An Excited Weimaraner Learns to Follow

By: David Codr

Published Date: December 1, 2015

Cooper (Weim)

Cooper is a five-year-old Weimaraner who overbarks and sometimes lunges when anyone comes to the door of his home. He will also occasionally nip at new people when their backs are turned to him.

Knowing that Cooper acted this way, I made sure to adopt softer body language accompanied with slower movements, avoidance of direct eye contact and keeping my back to the wall to keep the dog in front of me at all times.

In the video you can hear the dog choking a bit as his guardian held him back. Not only was the dog in a territorial state, he was also over excited. This is not that uncommon for dogs when people arrive as the guests often pet the dog or give it their attention.

In Cooper’s case, his guardian was giving treats to the guests and having them give them to him while he was in this excited state. But any time you give a dog attention or affection when in an unbalanced state, you are actually agreeing with the dog’s state of mind at the time.

Instead of rewarding the unbalanced behavior, I showed his guardian who to adopt a new way of controlling the door greeting.

When dogs live in groups, security for the pack is often handed by the top dog who is the authority figure. This perception is usually the case when a dog lacks rules and boundaries so I inquired as to what limits and boundaries were in place.

As is often the case with my clients, Cooper’s guardians didn’t really have many rules in place. This was glaringly apparent by how he failed to show any respect for the personal space of his family members.

Not only did he invade their space, he pawed or nudged them to let them know that they were to pet him. But when a dog demands attention this way and we comply, we are telling the dog it has the authority to tell us what to do.

To change this behavior, I showed Cooper’s family how to pet him with a purpose.

As we were finishing going over this new way of petting and rewarding Cooper, I noticed that he was eyeing the family’s son who was snacking on some crackers at the kitchen table.

I had him come over and sit on the couch next to his mother so I could show her how to disagree with this behavior and teach the dog to respect personal space.

To better enable his guardians to disagree with Cooper when he engaged in unwanted behaviors or failed to listen when they corrected him, I went over the sound I prefer to use as a way of saying “No.”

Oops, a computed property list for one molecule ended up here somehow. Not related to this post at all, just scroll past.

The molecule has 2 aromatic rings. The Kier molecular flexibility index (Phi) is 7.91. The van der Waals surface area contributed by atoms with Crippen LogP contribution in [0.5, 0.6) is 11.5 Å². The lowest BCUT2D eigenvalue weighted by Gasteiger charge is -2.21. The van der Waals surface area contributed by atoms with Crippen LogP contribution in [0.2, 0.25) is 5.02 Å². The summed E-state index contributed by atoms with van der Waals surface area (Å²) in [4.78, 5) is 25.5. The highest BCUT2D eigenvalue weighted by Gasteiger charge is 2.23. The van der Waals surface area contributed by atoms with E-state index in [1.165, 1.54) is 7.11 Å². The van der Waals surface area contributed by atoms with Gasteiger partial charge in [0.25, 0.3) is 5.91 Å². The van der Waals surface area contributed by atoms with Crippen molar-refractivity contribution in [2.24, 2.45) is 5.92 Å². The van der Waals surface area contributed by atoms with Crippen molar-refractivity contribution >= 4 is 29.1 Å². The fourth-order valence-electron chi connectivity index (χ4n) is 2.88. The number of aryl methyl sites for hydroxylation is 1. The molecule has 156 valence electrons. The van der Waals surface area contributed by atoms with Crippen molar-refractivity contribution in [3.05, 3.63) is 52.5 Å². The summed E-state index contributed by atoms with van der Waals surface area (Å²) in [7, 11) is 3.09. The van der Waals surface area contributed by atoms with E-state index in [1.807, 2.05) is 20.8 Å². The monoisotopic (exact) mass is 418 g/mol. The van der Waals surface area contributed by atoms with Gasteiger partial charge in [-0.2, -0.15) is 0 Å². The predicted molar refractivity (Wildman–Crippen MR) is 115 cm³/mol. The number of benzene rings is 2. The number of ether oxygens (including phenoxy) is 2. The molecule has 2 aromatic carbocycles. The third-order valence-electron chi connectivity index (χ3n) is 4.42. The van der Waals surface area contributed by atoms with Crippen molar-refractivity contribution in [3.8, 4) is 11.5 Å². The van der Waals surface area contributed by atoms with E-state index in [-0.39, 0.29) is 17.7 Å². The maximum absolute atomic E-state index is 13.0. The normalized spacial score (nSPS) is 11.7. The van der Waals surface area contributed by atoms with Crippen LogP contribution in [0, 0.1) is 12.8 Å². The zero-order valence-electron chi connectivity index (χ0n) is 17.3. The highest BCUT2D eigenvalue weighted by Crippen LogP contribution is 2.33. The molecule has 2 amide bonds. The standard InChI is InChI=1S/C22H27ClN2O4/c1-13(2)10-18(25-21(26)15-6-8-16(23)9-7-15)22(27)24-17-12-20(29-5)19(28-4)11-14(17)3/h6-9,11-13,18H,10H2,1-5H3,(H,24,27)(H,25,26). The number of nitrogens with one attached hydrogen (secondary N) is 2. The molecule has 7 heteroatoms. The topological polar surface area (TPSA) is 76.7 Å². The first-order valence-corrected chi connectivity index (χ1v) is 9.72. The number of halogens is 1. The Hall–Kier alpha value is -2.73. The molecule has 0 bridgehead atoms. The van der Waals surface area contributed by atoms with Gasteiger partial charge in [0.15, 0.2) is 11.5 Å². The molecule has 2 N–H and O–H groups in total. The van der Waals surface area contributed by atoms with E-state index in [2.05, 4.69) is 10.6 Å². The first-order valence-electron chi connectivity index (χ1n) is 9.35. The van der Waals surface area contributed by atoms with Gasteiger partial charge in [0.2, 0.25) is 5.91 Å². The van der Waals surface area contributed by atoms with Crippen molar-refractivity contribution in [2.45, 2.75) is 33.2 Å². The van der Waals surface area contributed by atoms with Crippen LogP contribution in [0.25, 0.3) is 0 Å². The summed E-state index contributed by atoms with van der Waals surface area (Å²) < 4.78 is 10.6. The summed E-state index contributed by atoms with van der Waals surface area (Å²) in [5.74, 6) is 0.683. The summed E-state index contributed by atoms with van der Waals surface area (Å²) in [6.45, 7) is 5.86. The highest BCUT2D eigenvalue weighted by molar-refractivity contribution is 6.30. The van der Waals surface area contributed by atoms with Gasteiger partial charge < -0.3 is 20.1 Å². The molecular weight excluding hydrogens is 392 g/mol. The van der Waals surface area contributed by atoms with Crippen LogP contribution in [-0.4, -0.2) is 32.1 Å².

I also went over the series of escalating consequences that I use when the no sound doesn’t achieve the desired effect.

By consistently applying these escalating consequences the instant the dog starts to do something undesired or against the rules, his guardians can help him understand the rules and boundaries they want him to follow.

Now that we had finished adding in new rules, boundaries and structure, it was time for Cooper’s guardian to put what she learned into practice. We had one of her children go outside and pretend to be a guest knocking at the door.

I answered the door myself first to demonstrate how to claim the door space and communicate to Cooper that he was to stay on the top step of the stairs.

Cooper only needed a few corrections before he got it so I had the child go back outside and play the part of a knocking guest again so I could show Cooper’s guardian how to do it herself.

By the end of the session, Cooper was keeping a respectable distance, was already heeding the new rules and responding to both commands and corrections right away.

Its going to take time and practice before the dog and guardians get used to the new communication methods, petting with a purpose and the new rules and structure we put in place. Cooper may test their resolve a few times, but if they stay consistent and correct him with good timing, his days of lunging, snapping and nipping guests will be over for good.

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This post was written by: David Codr